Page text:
New Recommendation Statement on Hepatitis B Screening for High-Risk Adults
Vaccination protects most people in U.S. (February 11)
The U.S. Preventive Services Task Force (USPSTF) has posted its draft recommendation statement and draft evidence report on screening for hepatitis B virus (HBV) infection.
After reviewing the evidence, the task force recommends screening people who have the following risk factors for hepatitis B:
- People who were born in countries and regions with a high prevalence of HBV infection, such as Africa, Southeast Asia, the Middle East, Eastern Europe, and the northern countries in South America.
- U.S.-born persons not vaccinated as infants whose parents were born in regions with a high prevalence of HBV infection.
- People who are human immunodeficiency virus (HIV)-positive, injection drug users, and men who have sex with men.
- Patients who have a weakened immune system or undergo hemodialysis for kidney failure.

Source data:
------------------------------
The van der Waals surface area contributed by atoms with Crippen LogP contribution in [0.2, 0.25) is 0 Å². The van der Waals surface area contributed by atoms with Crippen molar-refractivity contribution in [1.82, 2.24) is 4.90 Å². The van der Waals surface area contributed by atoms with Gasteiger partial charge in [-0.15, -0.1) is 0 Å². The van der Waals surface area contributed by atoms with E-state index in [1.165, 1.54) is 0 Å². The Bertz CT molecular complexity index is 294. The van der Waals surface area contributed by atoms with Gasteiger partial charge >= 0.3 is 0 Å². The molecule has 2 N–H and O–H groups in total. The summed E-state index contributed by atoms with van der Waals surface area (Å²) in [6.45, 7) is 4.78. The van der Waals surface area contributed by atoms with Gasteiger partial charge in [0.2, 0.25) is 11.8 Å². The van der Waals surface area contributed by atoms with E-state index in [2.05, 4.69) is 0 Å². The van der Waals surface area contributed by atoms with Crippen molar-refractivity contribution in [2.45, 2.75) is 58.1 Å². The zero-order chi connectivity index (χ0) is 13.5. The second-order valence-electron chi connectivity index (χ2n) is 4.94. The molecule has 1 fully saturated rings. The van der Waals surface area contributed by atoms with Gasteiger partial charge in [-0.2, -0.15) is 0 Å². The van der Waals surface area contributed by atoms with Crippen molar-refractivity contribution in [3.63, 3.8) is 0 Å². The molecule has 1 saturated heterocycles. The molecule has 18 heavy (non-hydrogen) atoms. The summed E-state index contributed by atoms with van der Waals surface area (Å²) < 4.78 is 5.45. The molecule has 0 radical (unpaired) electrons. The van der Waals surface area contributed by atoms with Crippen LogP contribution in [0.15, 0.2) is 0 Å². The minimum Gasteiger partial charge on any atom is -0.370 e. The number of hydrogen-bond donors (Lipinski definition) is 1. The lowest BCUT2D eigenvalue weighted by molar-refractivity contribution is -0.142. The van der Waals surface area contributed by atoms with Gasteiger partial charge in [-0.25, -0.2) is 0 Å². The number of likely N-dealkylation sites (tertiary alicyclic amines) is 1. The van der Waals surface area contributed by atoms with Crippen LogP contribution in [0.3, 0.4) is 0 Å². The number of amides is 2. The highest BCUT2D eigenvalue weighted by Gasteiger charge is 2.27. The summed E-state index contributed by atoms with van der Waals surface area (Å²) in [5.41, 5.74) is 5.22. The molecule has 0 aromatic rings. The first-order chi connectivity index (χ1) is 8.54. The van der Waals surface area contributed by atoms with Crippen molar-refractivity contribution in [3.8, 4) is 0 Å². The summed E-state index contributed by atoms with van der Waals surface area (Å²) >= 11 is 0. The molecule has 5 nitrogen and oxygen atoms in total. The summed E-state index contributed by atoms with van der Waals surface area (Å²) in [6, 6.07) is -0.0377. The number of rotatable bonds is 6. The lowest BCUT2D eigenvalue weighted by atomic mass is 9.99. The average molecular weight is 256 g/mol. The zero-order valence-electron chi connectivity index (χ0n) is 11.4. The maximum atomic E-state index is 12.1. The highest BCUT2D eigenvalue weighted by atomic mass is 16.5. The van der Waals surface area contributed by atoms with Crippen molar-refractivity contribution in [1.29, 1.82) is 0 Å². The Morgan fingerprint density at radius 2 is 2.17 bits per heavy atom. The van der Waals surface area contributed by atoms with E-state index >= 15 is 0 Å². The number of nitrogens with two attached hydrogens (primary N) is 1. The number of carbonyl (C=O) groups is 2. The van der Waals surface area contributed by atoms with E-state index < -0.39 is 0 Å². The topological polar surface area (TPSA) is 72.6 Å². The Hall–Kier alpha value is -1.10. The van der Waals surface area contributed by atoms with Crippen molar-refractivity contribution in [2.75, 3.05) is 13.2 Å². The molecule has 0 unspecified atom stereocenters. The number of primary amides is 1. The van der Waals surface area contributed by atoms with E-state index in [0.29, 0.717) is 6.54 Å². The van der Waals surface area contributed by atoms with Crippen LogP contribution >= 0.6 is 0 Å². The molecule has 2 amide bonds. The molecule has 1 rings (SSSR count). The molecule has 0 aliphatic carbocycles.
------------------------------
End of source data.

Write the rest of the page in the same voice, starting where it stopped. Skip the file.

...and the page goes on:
The most important way to prevent HBV infection is to get vaccinated, the task force says.
“The United States has universal vaccination of all infants at birth, catch-up vaccination of adolescents, and vaccination of high-risk groups. Fortunately, most people in the U.S. are no longer at risk of getting hepatitis B,” said task force member Mark Ebell, MD, MS. “Because some countries have high rates of HBV infection, it is important for immigrants from those countries and their doctors to be aware of their risk status and screen them if appropriate.”
Source: USPSTF; February 11, 2014.